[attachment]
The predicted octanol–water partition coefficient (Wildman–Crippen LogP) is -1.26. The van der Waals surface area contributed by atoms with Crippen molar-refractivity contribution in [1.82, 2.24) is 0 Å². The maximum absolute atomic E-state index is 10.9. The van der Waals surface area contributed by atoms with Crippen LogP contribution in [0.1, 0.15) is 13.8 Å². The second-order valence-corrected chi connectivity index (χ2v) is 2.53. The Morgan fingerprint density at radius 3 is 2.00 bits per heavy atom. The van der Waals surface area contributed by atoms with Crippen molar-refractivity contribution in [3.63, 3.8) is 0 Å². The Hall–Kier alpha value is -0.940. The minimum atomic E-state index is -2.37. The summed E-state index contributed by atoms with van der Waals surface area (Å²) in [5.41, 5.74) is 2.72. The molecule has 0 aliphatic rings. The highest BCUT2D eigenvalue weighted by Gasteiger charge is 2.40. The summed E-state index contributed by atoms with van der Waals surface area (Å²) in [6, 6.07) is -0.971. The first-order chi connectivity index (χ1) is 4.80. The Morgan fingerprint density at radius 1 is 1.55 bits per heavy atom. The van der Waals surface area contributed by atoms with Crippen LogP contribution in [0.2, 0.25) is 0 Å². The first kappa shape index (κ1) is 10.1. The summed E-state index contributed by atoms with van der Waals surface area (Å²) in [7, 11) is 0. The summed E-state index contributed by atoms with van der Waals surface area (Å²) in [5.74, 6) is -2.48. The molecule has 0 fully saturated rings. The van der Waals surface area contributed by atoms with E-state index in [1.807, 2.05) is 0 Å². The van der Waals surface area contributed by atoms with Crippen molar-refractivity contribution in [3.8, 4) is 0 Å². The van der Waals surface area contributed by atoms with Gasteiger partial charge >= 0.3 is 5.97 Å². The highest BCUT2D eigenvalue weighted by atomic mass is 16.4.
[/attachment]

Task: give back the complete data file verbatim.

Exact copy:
The predicted octanol–water partition coefficient (Wildman–Crippen LogP) is -1.26. The van der Waals surface area contributed by atoms with Crippen molar-refractivity contribution in [1.82, 2.24) is 0 Å². The maximum absolute atomic E-state index is 10.9. The van der Waals surface area contributed by atoms with Crippen LogP contribution in [0.1, 0.15) is 13.8 Å². The second-order valence-corrected chi connectivity index (χ2v) is 2.53. The Morgan fingerprint density at radius 3 is 2.00 bits per heavy atom. The van der Waals surface area contributed by atoms with Crippen molar-refractivity contribution in [3.63, 3.8) is 0 Å². The Hall–Kier alpha value is -0.940. The minimum atomic E-state index is -2.37. The summed E-state index contributed by atoms with van der Waals surface area (Å²) in [5.41, 5.74) is 2.72. The molecule has 0 aliphatic rings. The highest BCUT2D eigenvalue weighted by Gasteiger charge is 2.40. The summed E-state index contributed by atoms with van der Waals surface area (Å²) in [6, 6.07) is -0.971. The first-order chi connectivity index (χ1) is 4.80. The Morgan fingerprint density at radius 1 is 1.55 bits per heavy atom. The van der Waals surface area contributed by atoms with Crippen LogP contribution in [0.2, 0.25) is 0 Å². The first kappa shape index (κ1) is 10.1. The summed E-state index contributed by atoms with van der Waals surface area (Å²) in [7, 11) is 0. The summed E-state index contributed by atoms with van der Waals surface area (Å²) in [5.74, 6) is -2.48. The molecule has 0 fully saturated rings. The van der Waals surface area contributed by atoms with E-state index in [1.807, 2.05) is 0 Å². The van der Waals surface area contributed by atoms with Crippen molar-refractivity contribution in [3.8, 4) is 0 Å². The van der Waals surface area contributed by atoms with Gasteiger partial charge >= 0.3 is 5.97 Å². The highest BCUT2D eigenvalue weighted by atomic mass is 16.4.